Wednesday, December 23, 2009

Small Hard Things...

Lately I've been feeling insignificant.

I'm sure you've heard me say before that I'm ready for my next adventure! And I am. But it's not coming. I'm still here, doing the dishes, visiting my great Aunt and doing secretarial work for my dad's business. All of these are good things, I know that fully, but sometimes they feel so...well, insignificant.

This morning I picked up Do Hard Things by Alex and Brett Harris and read a chapter called Small Hard Things. It was so encouraging!

"In Rudyard Kipling's novel Captains Courageous, fifteen-year-old Harvey Cheyne, the son of a wealthy railroad tycoon, is washed overboard from a transatlantic steamship and rescued by fishermen.
Cold, wet, and forgotten for the first time in his spoiled existence, Harvey at first tries to convince the fishermen of his parents' great wealth. He wants them to abandon their fishing season and take him ashore, where he promises his father will reward them generously. But his please don't work. In the end he is forced to earn his keep mending nets and gutting fish.
At first Harvey can't believe his bad luck. The backbreaking work, the long hours, the stench, and the cold and wet disgust and overwhelm him. But over time, Harvey mysteriously changes. His body toughens. He learns to use his hands and his head to perform the tasks and weather the trials of fishing on the open sea. He begins to actually enjoy the hardships and to admire the strength and intelligence of his new companions.
When the boat finally returns to port, Harvey wires his parents who rush to the small town. Amazed, they find a transformed son. Their lazy, demanding boy has become an industrious, serious, and considerate young man. No longer needing or wanting his mother's constant doting, Harvey is ready to start a successful career in his father's shipping lines.
Maybe you feel forgotten and alone, grinding away at pointless routines that seem guaranteed to lead you nowhere...The truth is that your life (both now and later) will require you to invest a lot of time and energy into things that aren't big and that don't seem to make much of an impact. Some days they don't even make sense.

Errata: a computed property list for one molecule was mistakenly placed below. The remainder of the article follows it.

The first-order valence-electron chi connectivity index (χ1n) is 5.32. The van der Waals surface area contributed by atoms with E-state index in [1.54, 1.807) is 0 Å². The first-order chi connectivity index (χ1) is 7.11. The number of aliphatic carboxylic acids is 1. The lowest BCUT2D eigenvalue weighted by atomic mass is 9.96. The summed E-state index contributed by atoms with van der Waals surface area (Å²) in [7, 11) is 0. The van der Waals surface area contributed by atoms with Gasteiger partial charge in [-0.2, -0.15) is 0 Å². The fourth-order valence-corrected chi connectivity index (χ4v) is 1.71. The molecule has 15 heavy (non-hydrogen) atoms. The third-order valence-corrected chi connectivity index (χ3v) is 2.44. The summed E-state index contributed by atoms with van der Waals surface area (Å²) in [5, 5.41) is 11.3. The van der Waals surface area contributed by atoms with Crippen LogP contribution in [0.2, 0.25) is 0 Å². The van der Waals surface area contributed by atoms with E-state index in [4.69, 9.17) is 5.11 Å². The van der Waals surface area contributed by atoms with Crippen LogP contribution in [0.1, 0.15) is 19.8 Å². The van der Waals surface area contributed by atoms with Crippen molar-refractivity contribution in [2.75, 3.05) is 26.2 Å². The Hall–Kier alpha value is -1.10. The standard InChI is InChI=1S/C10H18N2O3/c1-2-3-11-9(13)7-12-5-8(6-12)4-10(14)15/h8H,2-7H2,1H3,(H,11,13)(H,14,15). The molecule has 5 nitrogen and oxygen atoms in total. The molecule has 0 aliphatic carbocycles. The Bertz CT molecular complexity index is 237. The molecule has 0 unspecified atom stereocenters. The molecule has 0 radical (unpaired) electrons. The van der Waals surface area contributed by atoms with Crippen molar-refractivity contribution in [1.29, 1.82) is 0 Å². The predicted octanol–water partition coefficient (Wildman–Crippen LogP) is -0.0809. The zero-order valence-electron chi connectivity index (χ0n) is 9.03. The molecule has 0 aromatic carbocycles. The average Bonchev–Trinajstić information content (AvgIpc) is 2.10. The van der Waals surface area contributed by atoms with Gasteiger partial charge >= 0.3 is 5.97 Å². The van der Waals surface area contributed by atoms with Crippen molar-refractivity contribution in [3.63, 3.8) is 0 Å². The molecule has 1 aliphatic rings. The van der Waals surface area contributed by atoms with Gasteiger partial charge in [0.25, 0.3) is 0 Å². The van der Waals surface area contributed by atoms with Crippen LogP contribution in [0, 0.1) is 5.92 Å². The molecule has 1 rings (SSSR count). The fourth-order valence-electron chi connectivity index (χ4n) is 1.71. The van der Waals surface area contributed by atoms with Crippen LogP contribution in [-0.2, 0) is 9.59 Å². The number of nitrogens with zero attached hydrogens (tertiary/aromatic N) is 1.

Sometimes the smallest things can be the hardest things of all."

Why are the small hard things so difficult? The book gives us a list of the top five reasons:

They don't usually go away after you do them. whew! I agree with this one. No sooner have I cleaned the living room, and it's messy again. Or if I exercise today, I still need to exercise tomorrow and the next day too.

2. They don't seem very important. Especially when "well meaning" strangers inform you of how important your life is. *sigh* does it never end?

3. They don't seem to make a difference. My mom is sweet and tells me how important my helping her and dad is, and I super appreciate it. But this point is still very true in my life, especially when I do something over and over and over.

4. They don't seem very glamorous. Yes.

No one is watching. Again, yes.

"Doing hard things is how we exercise our bodies, our minds and our faith. Small hard things are the individual repetitions - like a single push-up. They are seempingly insignificant by themselves but guaranteed to get results over time."

God even talks about this in His Word: "Whatever you do, work at it with all your heart, as working for the Lord, not for men." Colossians 3:23

I just LOVE this from Martin Luther King Jr. -

"If it falls your lot to be a street sweeper, sweep streets like Michelangelo painted pictures, sweep streets like Beethoven composed music...Sweep streets like Shakespeare wrote poetry. Sweep streets so well that all the hosts of heaven and earth will have to pause and say: Here lived a great street sweeper who swept his job well."

So now I'm encouraged. Ready to tackle my t0-do list for today with zest and vigor! Even if what I'm doing sounds silly and insignificant (doing the dishes, laundry, exercising...) I'm able to realize that being able to do those things with a sweet heart and for the glory of God will train my heart and mind, strengthening me day by day for whatever comes next.


Rachel and Sarah said...

Hey Elisa! I really needed to read this! My heart has been pretty selfish recently. If the small, hard things don't benefit or please me, I have a hard time inwardly doing them with a good attitude! thanks! -Rachel

Catherine said...

Amen! Thanks for the encouraging quotes!!! :)

Morgan said...

Great post! Very encouraging! Thank you for sharing!

James said...

Score, So ture.

Kimberly said...

good post. my life is MADE of small things. :) I think appreciating the small stuff is a lifetime lesson